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India’s Arctic Expedition

  • Context (IE): The Ministry of Earth Sciences launched India’s 1st winter scientific expedition to Arctic.
  • Context (TH): In March 2024, India’s first winter experience in the Arctic ended successfully.

Why is India undertaking winter expeditions to the Arctic?

  • It would cater to new scientific projects in atmospheric and space sciences.
  • It will address the knowledge gap and data deficiency during winter polar nights, especially in atmospheric and biological sciences and space physics.
  • It makes India among select nations with extended in-time operations in the Arctic.

Reasons for the growing interest in the Arctic

  • Arctic warming: The faster-than-estimated warming of the Arctic and related impacts on climate led to a change in the needs.
  • Trade route: India is seized of the opening up of Arctic Sea routes, primarily the Northern Sea Route, and would like to route Indian trade through the region, which would reduce shipping costs.
  • Geopolitics: China’s growing investment in the Arctic and Russia’s decision to grant China expanded access to the Northern Sea Route increased India’s focus on the Arctic region.

What makes the Arctic challenging for scientific explorations?

  • Limited access, harsh climate, several months of darkness.
  • Presence of dangerous wildlife like polar bears.
  • Limited space for independent studies.
  • Geopolitical complications, such as the current war between Ukraine and Russia.

Potential for collaboration

  • Norway, the Present chair of the Arctic Council, has close ties with India. Both have collaborated to investigate changing conditions in the Arctic and Antarctic and their impact on South Asia.
  • Denmark and Finland: Indian collaboration has come in areas such as waste management, pollution control, renewable energy, and green technology.
  • Participation in Arctic Council’s working groups: India can play a greater role in tackling issues such as the blue economy, infrastructure, and responsible resource development.
  • Responsible image: India’s ‘responsible stakeholder’ credentials result in greater collaboration scope.

Compared to the number of expeditions to Antarctica, why has India undertaken fewer and only summer-time expeditions to the Arctic?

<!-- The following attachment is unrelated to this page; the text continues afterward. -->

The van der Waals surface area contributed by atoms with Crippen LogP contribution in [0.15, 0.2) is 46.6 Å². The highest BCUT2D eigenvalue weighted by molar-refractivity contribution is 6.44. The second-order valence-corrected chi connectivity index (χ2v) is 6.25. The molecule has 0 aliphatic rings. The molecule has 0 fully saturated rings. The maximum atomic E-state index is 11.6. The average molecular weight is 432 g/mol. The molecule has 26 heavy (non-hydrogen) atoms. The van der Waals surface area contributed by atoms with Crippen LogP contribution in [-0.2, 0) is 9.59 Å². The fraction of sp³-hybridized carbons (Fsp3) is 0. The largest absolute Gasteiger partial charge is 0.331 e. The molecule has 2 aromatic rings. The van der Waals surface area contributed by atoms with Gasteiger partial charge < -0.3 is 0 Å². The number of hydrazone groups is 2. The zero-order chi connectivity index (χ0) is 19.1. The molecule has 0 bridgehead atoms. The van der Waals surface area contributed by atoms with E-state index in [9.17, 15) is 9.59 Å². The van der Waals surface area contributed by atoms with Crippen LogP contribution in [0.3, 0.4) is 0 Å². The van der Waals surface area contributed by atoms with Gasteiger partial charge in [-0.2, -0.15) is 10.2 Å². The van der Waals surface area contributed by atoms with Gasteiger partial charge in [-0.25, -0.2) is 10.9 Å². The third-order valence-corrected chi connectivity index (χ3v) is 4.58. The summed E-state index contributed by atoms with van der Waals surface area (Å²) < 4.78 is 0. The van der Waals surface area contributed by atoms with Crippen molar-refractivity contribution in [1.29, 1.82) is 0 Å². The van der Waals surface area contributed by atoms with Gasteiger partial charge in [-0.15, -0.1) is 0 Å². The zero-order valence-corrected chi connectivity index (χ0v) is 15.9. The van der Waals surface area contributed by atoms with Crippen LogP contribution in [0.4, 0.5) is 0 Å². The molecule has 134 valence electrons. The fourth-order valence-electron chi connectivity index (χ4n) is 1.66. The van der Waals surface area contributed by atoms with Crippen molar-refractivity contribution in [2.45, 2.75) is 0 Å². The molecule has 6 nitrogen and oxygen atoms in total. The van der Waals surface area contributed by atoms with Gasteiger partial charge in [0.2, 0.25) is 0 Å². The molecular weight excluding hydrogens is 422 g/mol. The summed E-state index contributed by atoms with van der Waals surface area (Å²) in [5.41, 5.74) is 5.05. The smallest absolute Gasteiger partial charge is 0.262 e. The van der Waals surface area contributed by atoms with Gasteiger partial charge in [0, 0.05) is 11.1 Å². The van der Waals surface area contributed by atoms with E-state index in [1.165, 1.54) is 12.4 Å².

• Antarctica is a no-man’s land governed by an independent treaty called the Antarctic Treaty. Thus, it is open for all countries to set up stations and facilities to undertake scientific studies.
  • The Arctic has limited space for independent studies as the region belongs to various Arctic countries with national jurisdictions and competing interests.
  • In the absence of facilities for wintering observations and sampling, India has restricted its activities to mostly spring-summer-autumn time till date.

Way forward

  • India’s Arctic Policy: The policy must be followed in letter and spirit.
  • Addressing environmental concerns: While the Indian government seems keen to benefit from seabed mining and resource exploitation in the Arctic, it needs a sustainable extraction mode.

India’s Arctic Policy

  • Launched by the Ministry of Earth Science in 2022.
  • 6 pillars of India’s Arctic Policy:
    1. Science and Research,
    2. Climate and Environmental Protection,
    3. Economic and Human development,
    4. Transportation and Connectivity,
    5. Governance and International Cooperation,
    6. National Capacity Building.
  • India’s interests in the Arctic region are scientific, environmental, commercial as well as strategic.
  • Nodal agency for the Indian Arctic & Antarctic Programmes: National Centre for Policy and Ocean Research (NCPOR), Ministry of Earth Sciences.

India and the Arctic

Arctic Region

Arctic Ocean - PMF IAS

  • It is the northernmost region of the Earth, spreading around the North Pole.
  • It consists of the Arctic Ocean, adjacent seas, and parts of Canada, Denmark (Greenland), Finland, Iceland, Norway, Russia, Sweden, and the United States (Alaska).
  • It is the smallest and shallowest ocean of the five principal oceans on the Earth.
  • It is partly covered by sea ice (frozen seawater that floats on the ocean surface) throughout the year, and almost completely during the winter months.
  • The Arctic Ocean’s surface temperature and salinity vary seasonally depending on the freezing and thawing of the ice cover.
  • Its salinity is the lowest, on average, of the 5 major oceans due to low evaporation, heavy freshwater influx from rivers and streams, and limited connection and outflow to surrounding oceanic waters.
  • The Ocean is home to the longest continental shelf in the world.
  • Though considered a “Global Common” it does not have an international regime to identify it as such. Being an Ocean, it is governed by the United Nations Convention on Law of the Sea (UNCLOS).
  • Global Common refers to resource domains or areas that lie outside the political reach of any one Nation State i.e. Every nation has equal access to it.
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